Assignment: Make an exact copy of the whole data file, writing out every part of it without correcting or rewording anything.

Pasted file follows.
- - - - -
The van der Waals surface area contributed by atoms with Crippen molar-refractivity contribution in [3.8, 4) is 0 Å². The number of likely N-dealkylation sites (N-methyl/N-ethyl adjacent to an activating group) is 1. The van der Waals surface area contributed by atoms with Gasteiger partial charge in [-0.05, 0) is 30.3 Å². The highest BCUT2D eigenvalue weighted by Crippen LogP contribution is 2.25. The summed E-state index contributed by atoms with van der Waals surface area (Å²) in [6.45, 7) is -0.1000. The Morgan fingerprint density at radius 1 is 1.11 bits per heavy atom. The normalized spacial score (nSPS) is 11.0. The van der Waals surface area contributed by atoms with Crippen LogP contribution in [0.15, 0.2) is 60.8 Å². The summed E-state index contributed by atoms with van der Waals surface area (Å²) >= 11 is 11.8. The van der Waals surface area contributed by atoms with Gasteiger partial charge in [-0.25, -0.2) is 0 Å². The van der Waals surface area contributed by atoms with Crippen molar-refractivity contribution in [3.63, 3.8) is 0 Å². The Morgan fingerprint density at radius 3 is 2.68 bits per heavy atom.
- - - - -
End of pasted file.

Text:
The van der Waals surface area contributed by atoms with Crippen molar-refractivity contribution in [3.8, 4) is 0 Å². The number of likely N-dealkylation sites (N-methyl/N-ethyl adjacent to an activating group) is 1. The van der Waals surface area contributed by atoms with Gasteiger partial charge in [-0.05, 0) is 30.3 Å². The highest BCUT2D eigenvalue weighted by Crippen LogP contribution is 2.25. The summed E-state index contributed by atoms with van der Waals surface area (Å²) in [6.45, 7) is -0.1000. The Morgan fingerprint density at radius 1 is 1.11 bits per heavy atom. The normalized spacial score (nSPS) is 11.0. The van der Waals surface area contributed by atoms with Crippen LogP contribution in [0.15, 0.2) is 60.8 Å². The summed E-state index contributed by atoms with van der Waals surface area (Å²) >= 11 is 11.8. The van der Waals surface area contributed by atoms with Gasteiger partial charge in [-0.25, -0.2) is 0 Å². The van der Waals surface area contributed by atoms with Crippen molar-refractivity contribution in [3.63, 3.8) is 0 Å². The Morgan fingerprint density at radius 3 is 2.68 bits per heavy atom.